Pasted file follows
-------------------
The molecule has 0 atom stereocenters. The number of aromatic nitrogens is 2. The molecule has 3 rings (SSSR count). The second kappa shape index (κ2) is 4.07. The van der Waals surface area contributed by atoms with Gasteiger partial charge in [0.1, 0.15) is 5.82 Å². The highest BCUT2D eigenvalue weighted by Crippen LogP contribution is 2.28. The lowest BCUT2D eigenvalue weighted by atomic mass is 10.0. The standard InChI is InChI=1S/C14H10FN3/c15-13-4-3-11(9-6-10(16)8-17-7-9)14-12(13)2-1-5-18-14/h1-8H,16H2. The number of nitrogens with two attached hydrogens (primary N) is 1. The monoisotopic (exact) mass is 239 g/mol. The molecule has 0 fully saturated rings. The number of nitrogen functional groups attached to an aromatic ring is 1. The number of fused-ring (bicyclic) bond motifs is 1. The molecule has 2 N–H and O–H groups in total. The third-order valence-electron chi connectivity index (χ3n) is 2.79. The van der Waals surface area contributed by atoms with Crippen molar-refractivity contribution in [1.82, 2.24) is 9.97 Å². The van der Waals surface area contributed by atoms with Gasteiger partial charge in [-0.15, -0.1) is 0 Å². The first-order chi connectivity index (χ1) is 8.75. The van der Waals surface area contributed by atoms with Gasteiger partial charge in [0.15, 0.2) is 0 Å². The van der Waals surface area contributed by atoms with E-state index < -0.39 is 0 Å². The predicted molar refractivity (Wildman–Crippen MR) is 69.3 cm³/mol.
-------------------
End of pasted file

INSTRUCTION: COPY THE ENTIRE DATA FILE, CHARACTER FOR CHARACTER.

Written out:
The molecule has 0 atom stereocenters. The number of aromatic nitrogens is 2. The molecule has 3 rings (SSSR count). The second kappa shape index (κ2) is 4.07. The van der Waals surface area contributed by atoms with Gasteiger partial charge in [0.1, 0.15) is 5.82 Å². The highest BCUT2D eigenvalue weighted by Crippen LogP contribution is 2.28. The lowest BCUT2D eigenvalue weighted by atomic mass is 10.0. The standard InChI is InChI=1S/C14H10FN3/c15-13-4-3-11(9-6-10(16)8-17-7-9)14-12(13)2-1-5-18-14/h1-8H,16H2. The number of nitrogens with two attached hydrogens (primary N) is 1. The monoisotopic (exact) mass is 239 g/mol. The molecule has 0 fully saturated rings. The number of nitrogen functional groups attached to an aromatic ring is 1. The number of fused-ring (bicyclic) bond motifs is 1. The molecule has 2 N–H and O–H groups in total. The third-order valence-electron chi connectivity index (χ3n) is 2.79. The van der Waals surface area contributed by atoms with Crippen molar-refractivity contribution in [1.82, 2.24) is 9.97 Å². The van der Waals surface area contributed by atoms with Gasteiger partial charge in [-0.15, -0.1) is 0 Å². The first-order chi connectivity index (χ1) is 8.75. The van der Waals surface area contributed by atoms with Gasteiger partial charge in [0.15, 0.2) is 0 Å². The van der Waals surface area contributed by atoms with E-state index < -0.39 is 0 Å². The predicted molar refractivity (Wildman–Crippen MR) is 69.3 cm³/mol.